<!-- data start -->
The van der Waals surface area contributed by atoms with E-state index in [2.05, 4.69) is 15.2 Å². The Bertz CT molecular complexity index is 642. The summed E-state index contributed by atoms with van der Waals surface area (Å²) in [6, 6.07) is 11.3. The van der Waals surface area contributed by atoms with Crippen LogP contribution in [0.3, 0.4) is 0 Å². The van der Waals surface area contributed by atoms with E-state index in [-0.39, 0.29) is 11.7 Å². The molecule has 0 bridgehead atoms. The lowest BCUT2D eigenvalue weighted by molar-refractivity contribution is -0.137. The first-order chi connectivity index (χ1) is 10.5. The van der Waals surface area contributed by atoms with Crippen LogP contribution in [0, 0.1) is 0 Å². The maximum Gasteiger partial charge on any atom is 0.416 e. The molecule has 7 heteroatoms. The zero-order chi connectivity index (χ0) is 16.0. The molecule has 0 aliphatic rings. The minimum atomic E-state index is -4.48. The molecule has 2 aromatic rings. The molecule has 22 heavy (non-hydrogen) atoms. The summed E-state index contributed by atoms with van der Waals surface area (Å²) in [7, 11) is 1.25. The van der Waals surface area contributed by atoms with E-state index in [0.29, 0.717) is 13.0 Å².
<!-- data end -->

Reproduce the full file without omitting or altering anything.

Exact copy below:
The van der Waals surface area contributed by atoms with E-state index in [2.05, 4.69) is 15.2 Å². The Bertz CT molecular complexity index is 642. The summed E-state index contributed by atoms with van der Waals surface area (Å²) in [6, 6.07) is 11.3. The van der Waals surface area contributed by atoms with Crippen LogP contribution in [0.3, 0.4) is 0 Å². The van der Waals surface area contributed by atoms with E-state index in [-0.39, 0.29) is 11.7 Å². The molecule has 0 bridgehead atoms. The lowest BCUT2D eigenvalue weighted by molar-refractivity contribution is -0.137. The first-order chi connectivity index (χ1) is 10.5. The van der Waals surface area contributed by atoms with Crippen LogP contribution in [0, 0.1) is 0 Å². The maximum Gasteiger partial charge on any atom is 0.416 e. The molecule has 7 heteroatoms. The zero-order chi connectivity index (χ0) is 16.0. The molecule has 0 aliphatic rings. The minimum atomic E-state index is -4.48. The molecule has 2 aromatic rings. The molecule has 22 heavy (non-hydrogen) atoms. The summed E-state index contributed by atoms with van der Waals surface area (Å²) in [7, 11) is 1.25. The van der Waals surface area contributed by atoms with E-state index in [0.29, 0.717) is 13.0 Å².